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A Message from the President of Garden View Care Center

Hello, my name is Richard.

I grew up in a close knit family in St Louis. My mother and father lived close to my grandparents and we would frequently spent time together. After college my two siblings moved away to other parts of the country and when my dad passed in 1989 I was the only relative my mom had here in St Louis and I took on the responsibility of her welfare. Mom continued to live in the family home and apart from being a little eccentric. She remained in good health until her 86th birthday year when she suffered from a series of falls.

Having my mother fall alone in her home caused me to worry about her well-being and after some soul searching my brother and sister and I decided it would be best if our mother would go to Garden View Care center where she could live in a light filled garden view suite with the added benefit of 24 hour help on hand in case of any medical need.

My mother made the adjustment well and within a few weeks had settled in making friends with her new neighbors and was enjoying the company of other women and men her age. There were trips to the casino and local parks and she also was invited to walk the bases at a Cardinals game. As my mother approached her 90’s her health declined as she was suffering from dementia. My mother‘s appetite diminished and she found it difficult to talk. With the expert care that she received from the dedicated staff at Garden View Care center staff she eased into her remaining days with dignity.

She is sadly missed but through the experience of having my mother at Garden View Care Center I learned a lot, not only did I become an integrated family member of Garden View but I became a better President of Garden View.

What our residents and their families are saying about Garden View Care Center:

Thank you for all you have done / are doing for Myra and Richard, and the members of the family. The thoughts expressed in this letter are from Myra (mostly Myra).

Almost every day someone provides for the needs of Myra. Examples of that care are below:

  • A touch, hug or kiss
  • A shower
  • A get up and go assist
  • Dressing
  • A “Hello Myra” greeting
  • Going to the toilet
  • Cleaning a dirty bottom
  • Dispensing the meds
  • Patience when Myra doesn’t want to do something she needs to
  • Staying up to date on Myra’s ever changing needs and providing for them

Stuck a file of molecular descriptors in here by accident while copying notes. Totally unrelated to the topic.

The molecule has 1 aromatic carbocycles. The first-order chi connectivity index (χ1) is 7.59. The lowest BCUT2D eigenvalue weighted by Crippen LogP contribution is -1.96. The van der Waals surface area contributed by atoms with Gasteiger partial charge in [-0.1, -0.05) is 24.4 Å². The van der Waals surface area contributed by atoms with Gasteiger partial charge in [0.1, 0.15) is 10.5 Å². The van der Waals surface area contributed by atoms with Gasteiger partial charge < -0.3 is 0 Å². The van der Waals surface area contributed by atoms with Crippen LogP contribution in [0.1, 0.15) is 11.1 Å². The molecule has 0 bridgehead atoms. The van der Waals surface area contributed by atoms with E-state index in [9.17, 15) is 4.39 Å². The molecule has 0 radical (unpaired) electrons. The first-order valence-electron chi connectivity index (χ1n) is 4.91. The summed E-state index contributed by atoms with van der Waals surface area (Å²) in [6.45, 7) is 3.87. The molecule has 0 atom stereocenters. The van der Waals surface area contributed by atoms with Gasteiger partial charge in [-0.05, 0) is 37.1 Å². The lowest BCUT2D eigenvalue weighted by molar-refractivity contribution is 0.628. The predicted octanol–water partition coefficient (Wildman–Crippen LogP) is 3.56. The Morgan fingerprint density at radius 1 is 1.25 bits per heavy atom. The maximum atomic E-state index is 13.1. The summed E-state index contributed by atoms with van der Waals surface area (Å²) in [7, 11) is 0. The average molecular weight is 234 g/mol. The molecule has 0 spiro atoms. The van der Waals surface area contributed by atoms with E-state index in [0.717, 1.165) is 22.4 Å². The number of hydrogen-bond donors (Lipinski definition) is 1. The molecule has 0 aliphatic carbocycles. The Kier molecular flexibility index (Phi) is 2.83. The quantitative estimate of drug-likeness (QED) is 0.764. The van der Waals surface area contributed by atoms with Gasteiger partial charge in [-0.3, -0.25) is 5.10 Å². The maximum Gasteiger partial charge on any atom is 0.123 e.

• Dealing with sadness and worry on the part of Myra and members of her family
  • Doing all of the above while taking care of a number of other Garden View person with needs more serious than those of Myra
  • Doing all of it with an “I’ll Help You” attitude, a smile and a hug.

Thank you to the total staff at Garden View. It takes all of you, all of the time, to make Garden View a special place for the residents, and especially for us. Some observations are below:

  • The yard looks good and is inviting
  • The inside is clean and smells good, most of the time
  • The front room is pretty
  • Repairs are made in a timely manner
  • The food is good, most of the time
  • Most of the helpers are patient and helpful as they do for others
  • The receptionists set the tone and always have a sweet smile
  • The nursing staff does it all
  • The food service persons are patient as they deal with varied requests
  • The helpers that serve the residents ever changing needs, demands, and requests are usually angels
  • The other up front persons are always available and help make for a smooth everything
  • The therapists know what they are doing, what to do, when to do it, and how much. They are common sense persons and advocates for Myra.

All the good happenings that we have described in this letter didn’t just happen.

It is like the “turtle on top of the fence post” story.
Whenever you see a turtle on top of a fence post, know that the turtle didn’t get there by itself.
Same with Garden View.

Myra and Richard